Field Trip: Inspecting Heavy Truck Scales

by | Jun 15, 2015

Heavy Truck Scale inspector Glen Farmer uses a     cart to check scale accuracy.

Inspector Glen Farmer uses a six-wheeled, gas-powered, steel test cart to check scale accuracy. The cart, along with the 1,000-and-500-pound weights together equal 25,000 pounds.

Recycling old appliances, aluminum cans and other heavy metal items not only keeps these items out of our landfills, it sends the customer home with a little spending money. We recently met with Glen Farmer, a heavy scale inspector with N.C. Department of Agriculture and Consumer Services, to learn how scales at scrap metal facilities are checked annually for accuracy.

The Standards Division checks any scales where “money changes hands.” This would include scales at grocery stores, livestock scales, buffets, agricultural-supply centers, highway patrol weigh stations and scrap metal facilities. Scales are checked on an annual basis or by complaint. The only exception is stockyards, which are checked twice a year.

When consumers bring unwanted appliances, metal debris or even old vehicles to a scrap metal facility the items are generally weighed on a truck scale. At some facilities, this scale can record up to 100,000 pounds of weight. The entire weight of the vehicle, trailer and scrap metal is recorded on the scale. After unloading inside the facility, the consumer then drives the emptied vehicle and trailer back over a scale at the exit and this weight is recorded. The consumer is paid for the difference of the two weights. Depending on the amount of scrap brought in, the amount could be a couple of hundred dollars.

To check a heavy truck scale, Farmer uses a six-wheeled, gas-powered, steel test cart. A hydraulic arm is used to fill the cart with certified 1,000-pound and 500-pound weights. For the test, he uses a known weight (the cart plus added weight) and test different quadrants of the scale. A five-section scale would have 18 different test points. There are two different types of truck scales, mechanical and load. To test a mechanical scale, Farmer must move his cart side to side to record weight. To check the accuracy of a load scale, he moves the cart down the center of the scale.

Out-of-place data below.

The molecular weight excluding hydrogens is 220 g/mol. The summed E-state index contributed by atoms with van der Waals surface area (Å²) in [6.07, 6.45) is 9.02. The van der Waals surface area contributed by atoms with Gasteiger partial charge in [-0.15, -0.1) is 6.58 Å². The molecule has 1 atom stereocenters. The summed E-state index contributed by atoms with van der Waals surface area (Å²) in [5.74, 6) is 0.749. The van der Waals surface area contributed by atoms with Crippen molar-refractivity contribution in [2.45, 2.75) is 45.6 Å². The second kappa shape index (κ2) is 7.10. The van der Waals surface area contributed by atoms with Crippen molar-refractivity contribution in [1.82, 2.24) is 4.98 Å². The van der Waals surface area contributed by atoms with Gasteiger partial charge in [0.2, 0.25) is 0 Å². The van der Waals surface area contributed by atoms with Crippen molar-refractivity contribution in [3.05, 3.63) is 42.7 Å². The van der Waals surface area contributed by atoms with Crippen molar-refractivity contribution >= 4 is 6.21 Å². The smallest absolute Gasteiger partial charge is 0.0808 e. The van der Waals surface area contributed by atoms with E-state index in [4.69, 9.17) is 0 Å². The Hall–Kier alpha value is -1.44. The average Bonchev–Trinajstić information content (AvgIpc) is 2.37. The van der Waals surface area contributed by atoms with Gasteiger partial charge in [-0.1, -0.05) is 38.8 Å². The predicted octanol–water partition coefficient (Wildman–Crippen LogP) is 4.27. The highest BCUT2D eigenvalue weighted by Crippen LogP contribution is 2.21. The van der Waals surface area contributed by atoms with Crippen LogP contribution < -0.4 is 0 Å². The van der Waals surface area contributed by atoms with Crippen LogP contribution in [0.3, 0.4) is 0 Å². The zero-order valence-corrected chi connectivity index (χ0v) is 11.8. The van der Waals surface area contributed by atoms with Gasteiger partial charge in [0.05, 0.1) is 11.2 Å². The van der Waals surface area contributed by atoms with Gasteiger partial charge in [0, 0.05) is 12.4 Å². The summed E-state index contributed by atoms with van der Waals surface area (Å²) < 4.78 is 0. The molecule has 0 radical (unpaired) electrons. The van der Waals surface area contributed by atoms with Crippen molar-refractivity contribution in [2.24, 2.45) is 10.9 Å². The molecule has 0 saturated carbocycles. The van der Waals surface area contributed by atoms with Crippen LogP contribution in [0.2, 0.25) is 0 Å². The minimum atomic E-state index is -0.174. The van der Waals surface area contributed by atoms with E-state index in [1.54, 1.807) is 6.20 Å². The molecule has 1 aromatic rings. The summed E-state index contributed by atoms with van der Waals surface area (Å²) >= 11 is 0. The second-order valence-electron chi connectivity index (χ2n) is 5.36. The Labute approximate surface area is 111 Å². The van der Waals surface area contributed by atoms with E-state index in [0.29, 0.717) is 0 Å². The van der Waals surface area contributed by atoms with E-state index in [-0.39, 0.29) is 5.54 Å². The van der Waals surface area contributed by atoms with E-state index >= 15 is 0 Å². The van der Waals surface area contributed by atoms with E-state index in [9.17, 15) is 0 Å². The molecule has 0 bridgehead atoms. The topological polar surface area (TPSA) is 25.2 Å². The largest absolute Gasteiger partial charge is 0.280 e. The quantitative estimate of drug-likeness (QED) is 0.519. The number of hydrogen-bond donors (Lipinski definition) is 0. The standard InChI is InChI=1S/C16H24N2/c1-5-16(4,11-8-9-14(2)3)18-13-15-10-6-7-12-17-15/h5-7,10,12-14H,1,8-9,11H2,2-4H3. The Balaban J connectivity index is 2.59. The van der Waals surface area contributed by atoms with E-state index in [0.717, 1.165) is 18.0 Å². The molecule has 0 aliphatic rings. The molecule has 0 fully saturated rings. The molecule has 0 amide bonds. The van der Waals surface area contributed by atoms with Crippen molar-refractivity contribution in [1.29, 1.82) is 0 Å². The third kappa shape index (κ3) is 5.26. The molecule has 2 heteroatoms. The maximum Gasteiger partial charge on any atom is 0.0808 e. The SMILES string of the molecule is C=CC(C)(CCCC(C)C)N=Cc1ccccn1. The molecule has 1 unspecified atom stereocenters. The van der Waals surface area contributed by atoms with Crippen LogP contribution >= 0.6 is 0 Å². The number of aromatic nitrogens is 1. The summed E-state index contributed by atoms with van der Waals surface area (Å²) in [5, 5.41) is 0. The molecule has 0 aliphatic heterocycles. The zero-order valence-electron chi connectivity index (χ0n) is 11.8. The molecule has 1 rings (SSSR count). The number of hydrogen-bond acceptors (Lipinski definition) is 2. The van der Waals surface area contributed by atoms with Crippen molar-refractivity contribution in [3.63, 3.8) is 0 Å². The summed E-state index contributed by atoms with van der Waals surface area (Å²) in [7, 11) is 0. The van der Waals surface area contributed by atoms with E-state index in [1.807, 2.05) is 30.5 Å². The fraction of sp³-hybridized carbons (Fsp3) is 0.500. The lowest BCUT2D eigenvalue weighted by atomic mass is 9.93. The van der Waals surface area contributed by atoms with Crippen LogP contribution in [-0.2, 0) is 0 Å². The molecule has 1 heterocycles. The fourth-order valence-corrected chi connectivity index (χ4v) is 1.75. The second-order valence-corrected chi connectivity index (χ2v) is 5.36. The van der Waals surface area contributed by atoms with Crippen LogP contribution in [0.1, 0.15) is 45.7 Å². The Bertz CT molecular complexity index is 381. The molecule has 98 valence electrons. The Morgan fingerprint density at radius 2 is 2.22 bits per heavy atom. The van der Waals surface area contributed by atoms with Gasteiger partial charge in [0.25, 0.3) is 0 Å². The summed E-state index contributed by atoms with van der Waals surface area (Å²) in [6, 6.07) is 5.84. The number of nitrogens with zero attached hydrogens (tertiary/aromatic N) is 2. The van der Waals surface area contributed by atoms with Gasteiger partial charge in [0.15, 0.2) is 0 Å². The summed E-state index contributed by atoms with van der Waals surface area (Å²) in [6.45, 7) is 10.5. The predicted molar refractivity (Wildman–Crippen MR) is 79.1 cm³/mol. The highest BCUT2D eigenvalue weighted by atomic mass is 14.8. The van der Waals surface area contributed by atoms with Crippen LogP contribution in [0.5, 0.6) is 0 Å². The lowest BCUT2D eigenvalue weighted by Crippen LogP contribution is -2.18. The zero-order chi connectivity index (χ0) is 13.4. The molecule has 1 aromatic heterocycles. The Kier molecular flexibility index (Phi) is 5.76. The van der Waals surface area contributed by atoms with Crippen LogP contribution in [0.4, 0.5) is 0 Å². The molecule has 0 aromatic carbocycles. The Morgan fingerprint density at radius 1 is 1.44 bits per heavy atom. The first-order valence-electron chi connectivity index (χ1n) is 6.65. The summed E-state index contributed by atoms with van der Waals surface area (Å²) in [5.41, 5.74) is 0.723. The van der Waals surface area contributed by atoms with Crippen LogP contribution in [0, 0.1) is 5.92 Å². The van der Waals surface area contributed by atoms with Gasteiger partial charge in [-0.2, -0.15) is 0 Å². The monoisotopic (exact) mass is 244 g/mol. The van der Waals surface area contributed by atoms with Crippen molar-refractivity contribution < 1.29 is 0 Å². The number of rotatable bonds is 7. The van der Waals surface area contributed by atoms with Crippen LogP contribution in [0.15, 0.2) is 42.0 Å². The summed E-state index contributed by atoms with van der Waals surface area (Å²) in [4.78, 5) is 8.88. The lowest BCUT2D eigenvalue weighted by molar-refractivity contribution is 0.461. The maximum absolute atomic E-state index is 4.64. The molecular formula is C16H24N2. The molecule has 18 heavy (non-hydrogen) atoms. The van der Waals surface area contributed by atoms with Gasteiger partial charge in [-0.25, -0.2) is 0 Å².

Old appliances, aluminum cans and other metal scrap brings cash to consumers.

Old appliances, aluminum cans and other metal scrap brings cash to consumers.

The Standards Division uses National Institute of Standards and Technology guidelines to determine tolerance levels on the scales. A tolerance level is the amount of weight a scale is allowed to vary. For a scale that can measure more than 25,000 pounds of weight, the tolerance level would be 60 pounds. A scale that does not pass inspection must be pulled out of service until the facility fixes the problem. “Many times the issue is debris buildup in the crevices of the scale,” Farmer said. “Pine straw, cans and other debris can cause the scale not to weigh correctly. Our advice to the company is to power wash or use an air hose to clean the area around the scale.” If the scale is still recording incorrect weights after cleaning, the facility may call a scale-calibration company to fix the problem. Some facilities will have a representative from their scale company go along with the standards inspector on the day of their inspection. This means that most problems can be fixed immediately, and the facility doesn’t have to endure a prolonged shutdown of a scale if problems are found.

Two 1,000-pound weights are used to check the smaller 4x4 scales.

Two 1,000-pound weights are used to check the smaller 4×4 scales.

A smaller amount of weight is used to check the accuracy of the 4×4 scales. These scales are used to weigh smaller metal amounts, such as aluminum cans, and have a much lower tolerance level. For a scale that will weigh up to 500 pounds, the tolerance level is just 1 pound. “My advice to consumers would be if you only have a small amount to weigh, use the smaller scale,” Farmer said. “Its lower tolerance level makes it more likely to be close to the accurate weight, and get you more money.”
Farmer also offers the following advice to consumers when going to a scrap metal yard:

  1. Make sure the scales are clean and that dirt and debris have not gathered in the sides of the scale.
  2. Look to see that the scale is at zero before moving onto the scale in your vehicle, and make sure the number doesn’t fluctuate too much while your items are being weighed.
  3. Know the deductions beforehand. The facility is required to post them clearly. Make sure you understand the deductions for tare, water or foreign materials. Also, know what the facility is paying per pound for metal.
  4. Several locations use newer ATM-like machines for payment. These machines do not give change so they will round up or down to the nearest dollar. There should be a sign informing the consumer that they can request full payment by check if desired.
  5. Call ahead if you have a big load. The facility will appreciate it and offer advice on separating materials.
  6. If you suspect the scales aren’t accurate, call the Standards Division at 919-707-3225.